[petsc-dev] PETSc LU, Lapack and Preconditioning Matrices

Dave Nystrom Dave.Nystrom at tachyonlogic.com
Fri Dec 16 17:59:39 CST 2011

Barry Smith writes:
 > On Dec 16, 2011, at 9:52 AM, Matthew Knepley wrote:
 > > On Fri, Dec 16, 2011 at 9:37 AM, Dave Nystrom <dnystrom1 at comcast.net> wrote:
 > > I'm trying to figure out whether I can do a couple of things with petsc.
 > > 
 > > 1.  It looks like the preconditioning matrix can actually be different from
 > > the full problem matrix.  So I'm wondering if I could provide a different
 > > preconditioning matrix for my problem and then do an LU solve of the
 > > preconditioning matrix using the -pc_type lu as my preconditioner.
 > > 
 > > Yes, that is what it is for.
 > >  
 > > 2.  When I build petsc, I use the --download-f-blas-lapack=yes option.  I'm
 > > wondering if petsc uses lapack under the hood or has the capability to use
 > > lapack under the hood when one uses the -pc_type lu option.  In particular,
 > > since my matrices are band matrices from doing a discretization on a 2d
 > > regular mesh, I'm wondering if the petsc lu solve has the ability to use the
 > > lapack band solver dgbsv or dgbsvx.  Or is it possible to use the lapack band
 > > solver through one of the external packages that petsc can interface with.
 > > I'm interested in this capability for smaller problem sizes that fit on a
 > > single node and that make sense.
 > > 
 > > We do not have any banded matrix stuff. Its either dense or sparse right now.
 > Dave,
 > As I noted before, your band is so large that lapack type band solvers
 > don't make sense. Using a general purpose sparse direct solver will be
 > much more efficient than using the lapack band solver.

Thanks.  I guess I don't really know what a "general purpose sparse direct
solver" is.  When I do a direct solve with petsc of one of my linear systems
using "-ksp_type preonly -pc_type lu", and letting petsc decide on the matrix
storage type, is petsc using a "general purpose sparse direct solver"?  I
assume a lapack type band solver would fill in the the band width which in my
case should be a bandwidth of about 2*nx+1.  But I guess I thought that was
just the price of doing a direct solve on a banded matrix.  Does a "general
purpose sparse direct solver" somehow use less fill in?  Could you point me
to a good reference on general purpose sparse direct solvers?

I have been finding that for one or two of my linear systems on a single node
that using "-ksp_type preonly -pc_type lu" for small enough mesh sizes is the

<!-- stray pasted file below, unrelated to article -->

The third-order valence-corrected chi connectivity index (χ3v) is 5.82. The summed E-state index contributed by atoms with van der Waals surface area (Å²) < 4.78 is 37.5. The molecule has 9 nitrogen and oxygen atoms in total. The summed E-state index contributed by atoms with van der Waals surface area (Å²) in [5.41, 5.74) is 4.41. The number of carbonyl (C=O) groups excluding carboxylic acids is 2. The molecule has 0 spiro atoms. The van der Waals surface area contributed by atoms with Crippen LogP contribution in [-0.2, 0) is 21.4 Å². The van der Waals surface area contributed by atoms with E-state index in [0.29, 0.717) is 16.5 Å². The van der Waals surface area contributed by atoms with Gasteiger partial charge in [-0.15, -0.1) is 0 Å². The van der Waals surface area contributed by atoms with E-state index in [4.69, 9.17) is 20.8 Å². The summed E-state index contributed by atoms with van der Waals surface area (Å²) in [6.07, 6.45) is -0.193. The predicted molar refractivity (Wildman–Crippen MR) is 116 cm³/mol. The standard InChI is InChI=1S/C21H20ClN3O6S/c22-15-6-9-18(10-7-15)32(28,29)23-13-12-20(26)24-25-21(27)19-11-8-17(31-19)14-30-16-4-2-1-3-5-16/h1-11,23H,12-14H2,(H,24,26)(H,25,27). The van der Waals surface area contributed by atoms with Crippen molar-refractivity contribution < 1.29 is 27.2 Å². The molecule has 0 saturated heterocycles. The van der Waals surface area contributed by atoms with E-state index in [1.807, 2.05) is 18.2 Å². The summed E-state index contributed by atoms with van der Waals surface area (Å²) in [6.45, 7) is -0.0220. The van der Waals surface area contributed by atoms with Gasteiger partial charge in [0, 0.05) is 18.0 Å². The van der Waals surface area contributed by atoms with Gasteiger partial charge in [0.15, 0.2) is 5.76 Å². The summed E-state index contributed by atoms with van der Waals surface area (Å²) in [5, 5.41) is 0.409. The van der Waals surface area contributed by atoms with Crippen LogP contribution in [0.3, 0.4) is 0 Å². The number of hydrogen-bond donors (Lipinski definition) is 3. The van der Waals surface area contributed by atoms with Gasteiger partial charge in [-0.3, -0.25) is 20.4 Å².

most efficient way to solve the system.  So I have been wondering if I could
find a highly tuned and optimized package to do the solve, for instance Intel
mkl, that might run well with multiple threads.  And Intel mkl does have a
band solver that I assume is highly optimized.  But I was not aware that a
general purpose sparse direct solver would be computationally more efficient
than a highly tuned band solver.  But then again, I don't really understand
what the difference is between the two.

Given that I am having good results with "-ksp_type preonly -pc_type lu" with
petsc for a couple of my systems with small enough problem sizes, would it be
beneficial for me to try one of the external packages such as superlu or
mumps or some other package?



 > Barry
 > >  
 > > 3.  I'm also wondering how I might be able to learn more about the petsc ilu
 > > capability.  My impression is that it does ilu(k) and I have tried it with
 > > k>0 but am wondering if one of the options might allow it to do ilut and
 > > whether as k gets big whether ilu(k) approximates lu.  I currently do not
 > > understand the petsc ilu well enough to know how much extra fill I get as I
 > > increase k and where that extra fill might be located for the case of a band
 > > matrix that one gets from discretization on a regular 2d mesh.
 > > 
 > > We do not do ilu(dt). Its complicated, and we determined that it was not worth
 > > the effort. You can get that from Hypre is you want. Certainly, for big enough
 > > k, ilu(k) is lu but its a slow way to do it.
 > > 
 > >    Matt
 > >  
 > > Thanks,
 > > 
 > > Dave
 > > 
 > > 
 > > 
 > > -- 
 > > What most experimenters take for granted before they begin their experiments is infinitely more interesting than any results to which their experiments lead.
 > > -- Norbert Wiener

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